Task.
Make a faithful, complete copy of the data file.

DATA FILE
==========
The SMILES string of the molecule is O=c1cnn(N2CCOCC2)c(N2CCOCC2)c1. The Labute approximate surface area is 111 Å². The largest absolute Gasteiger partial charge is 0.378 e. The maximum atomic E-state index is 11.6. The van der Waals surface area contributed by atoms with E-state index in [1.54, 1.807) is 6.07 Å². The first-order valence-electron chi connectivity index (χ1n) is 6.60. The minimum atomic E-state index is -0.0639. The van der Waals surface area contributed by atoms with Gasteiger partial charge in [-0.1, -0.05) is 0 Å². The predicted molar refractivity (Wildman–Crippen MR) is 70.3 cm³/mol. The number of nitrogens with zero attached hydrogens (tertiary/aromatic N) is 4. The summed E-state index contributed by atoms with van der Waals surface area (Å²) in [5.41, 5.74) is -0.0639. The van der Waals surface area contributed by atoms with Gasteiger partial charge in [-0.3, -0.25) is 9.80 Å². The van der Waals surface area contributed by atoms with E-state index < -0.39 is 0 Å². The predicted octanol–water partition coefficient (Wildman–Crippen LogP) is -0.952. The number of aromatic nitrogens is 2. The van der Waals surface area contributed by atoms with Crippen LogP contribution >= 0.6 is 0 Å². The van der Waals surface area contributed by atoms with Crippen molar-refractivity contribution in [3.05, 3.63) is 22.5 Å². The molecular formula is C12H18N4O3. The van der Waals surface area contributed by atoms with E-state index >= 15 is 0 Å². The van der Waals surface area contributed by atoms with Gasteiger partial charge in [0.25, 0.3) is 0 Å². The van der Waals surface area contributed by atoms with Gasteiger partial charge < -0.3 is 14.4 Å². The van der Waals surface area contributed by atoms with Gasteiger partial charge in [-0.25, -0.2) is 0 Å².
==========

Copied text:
The SMILES string of the molecule is O=c1cnn(N2CCOCC2)c(N2CCOCC2)c1. The Labute approximate surface area is 111 Å². The largest absolute Gasteiger partial charge is 0.378 e. The maximum atomic E-state index is 11.6. The van der Waals surface area contributed by atoms with E-state index in [1.54, 1.807) is 6.07 Å². The first-order valence-electron chi connectivity index (χ1n) is 6.60. The minimum atomic E-state index is -0.0639. The van der Waals surface area contributed by atoms with Gasteiger partial charge in [-0.1, -0.05) is 0 Å². The predicted molar refractivity (Wildman–Crippen MR) is 70.3 cm³/mol. The number of nitrogens with zero attached hydrogens (tertiary/aromatic N) is 4. The summed E-state index contributed by atoms with van der Waals surface area (Å²) in [5.41, 5.74) is -0.0639. The van der Waals surface area contributed by atoms with Gasteiger partial charge in [-0.3, -0.25) is 9.80 Å². The van der Waals surface area contributed by atoms with E-state index < -0.39 is 0 Å². The predicted octanol–water partition coefficient (Wildman–Crippen LogP) is -0.952. The number of aromatic nitrogens is 2. The van der Waals surface area contributed by atoms with Crippen LogP contribution >= 0.6 is 0 Å². The van der Waals surface area contributed by atoms with Crippen molar-refractivity contribution in [3.05, 3.63) is 22.5 Å². The molecular formula is C12H18N4O3. The van der Waals surface area contributed by atoms with E-state index >= 15 is 0 Å². The van der Waals surface area contributed by atoms with Gasteiger partial charge in [0.25, 0.3) is 0 Å². The van der Waals surface area contributed by atoms with Gasteiger partial charge < -0.3 is 14.4 Å². The van der Waals surface area contributed by atoms with Gasteiger partial charge in [-0.25, -0.2) is 0 Å².